Fortunately, there were more people who were encouraging than abusive. Many organizations for the disabled rushed to help this candidate with the clean image and the clear principles. Some people came forward to volunteer; the three-wheeled motorcycle brigade of handicapped groups covered more than 100 kilometers in a single day; and one father of a handicapped child knelt on the ground, appealing to passers-by that Shyu just had to win. One person even brought the title to their home, their ID, and their name chop, and wanted to turn them over to Shyu so he could use the house to cover campaign expenses--and that was the only place that that person has.
With this kind of support pushing Shyu forward, "I didn't know where my voting base was supposed to be, but just kept moving, and slowly people's enthusiasm began to grow," he says.
Although Shyu did not lack for helpers at all sides, none of them had election experience. The campaign headquarters was chaotic, without even a director. After the victory, Chiang Chun-ming presented Shyu with a humorous couplet: "Chaos to the highest point, order in the heart." The matching calligraphy across the top read, "Highest number of votes."
They didn't know where the votes were supposed to come from before the election, and knew even less about where they came from afterwards. Taking Tantzu for example, it was estimated that Shyu could hope for about 3,000 votes there, but when the slips were counted there were 7,000-plus. In Taichung County, where local political factions are clear-cut and strong, it was really incredible that Shyu, belonging to neither the "Red Faction" nor the "Black Faction," could break through the factions and resist the onslaught of financially well-off candidates.
Shyu is convinced that some of these were "sympathy votes." But "crutches aren't for propping up others' sympathy," he points out. Calling himself the "hobbled Ph.D." shows that he had already accepted his situation, but also shows that he hopes to use his specialized knowledge to give even more disabled people hope, so they can escape from a sense of inferiority and assimilate into society.
Shyu's victory made those who placed their hopes in him even more excited than Shyu himself. Besides being happy that he did not let people down, Shyu's most significant feeling was, "the responsibility on my shoulders is even greater." "It's easy to repay a debt of money, hard to repay a debt of gratitude. With each vote the people gave me, they gave me one part sentiment and one part expectation," explains Shyu. In the future, he wants to repay them with legislative achievements, and he doesn't dare rest for a day.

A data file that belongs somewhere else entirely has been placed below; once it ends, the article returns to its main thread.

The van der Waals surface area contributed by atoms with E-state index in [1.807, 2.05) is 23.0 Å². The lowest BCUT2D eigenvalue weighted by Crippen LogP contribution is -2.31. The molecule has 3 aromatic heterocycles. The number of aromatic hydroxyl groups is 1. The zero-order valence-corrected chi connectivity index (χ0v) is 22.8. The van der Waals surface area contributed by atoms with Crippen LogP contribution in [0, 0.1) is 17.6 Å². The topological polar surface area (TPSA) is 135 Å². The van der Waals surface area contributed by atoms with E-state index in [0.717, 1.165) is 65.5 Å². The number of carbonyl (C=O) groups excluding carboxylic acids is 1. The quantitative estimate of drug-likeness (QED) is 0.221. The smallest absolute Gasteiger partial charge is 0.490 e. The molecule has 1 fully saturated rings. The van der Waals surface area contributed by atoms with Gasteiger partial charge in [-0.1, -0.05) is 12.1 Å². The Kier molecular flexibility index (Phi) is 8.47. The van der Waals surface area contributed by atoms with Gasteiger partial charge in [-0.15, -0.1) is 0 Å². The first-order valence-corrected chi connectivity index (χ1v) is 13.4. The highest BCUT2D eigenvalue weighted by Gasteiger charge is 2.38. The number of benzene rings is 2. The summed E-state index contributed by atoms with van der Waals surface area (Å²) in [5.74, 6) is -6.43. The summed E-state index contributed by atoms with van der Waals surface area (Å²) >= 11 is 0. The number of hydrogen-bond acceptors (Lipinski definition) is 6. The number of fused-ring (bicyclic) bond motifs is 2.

Promoting social welfare is Shyu's central task. He says that the first thing he wants to do after entering the Legislative Yuan is to see to it that the government sets up a specialized agency for social policy. The second is to promote a comprehensive increase in spending on social welfare, and to oversee the government so that it puts the money where it is needed most. After that he wants to review and study the laws on the people's livelihood. . . .
Over the next several years, there's going to be a "warrior on crutches" in the Legislative Yuan. How will he get his ideals into practice? What kind of report card will he bring home to his constituents? It's all just beginning.
For Shyu, the end of the election marks just the beginning.
The day the campaign headquarters was set up, advocacy groups for the handicapped came to cheer Shyu on. Many people also volunteered to work, give Shyu and his wife a big morale boost. (photo courtesy Eric Shyu)
Just having a truck circulating to broadcast "Thank You" to supporters was not enough; Shyu personally visited homes to express thanks to show the sincerity of his gratitude.
Shyu often goes to agencies for the disabled to walk around. The photo shows a recent visit to mentally handicapped firends at a center in Taya Rural Township in Taichung.
Shyu was very active as a student in the US, even being elected head of the Chineses students' association at the University of Northern Colorado. (photo courtesy of Eric Shyu)
Shyu, who places great emphasis on his family life, has been out the door early and home late ever since the election, and hasn't had the chance to enjoy his family in a long time.
He's by no means lonely, but neither is he entranced by popularity and applause. When someone comes along to take his place, Shyu will readily step back.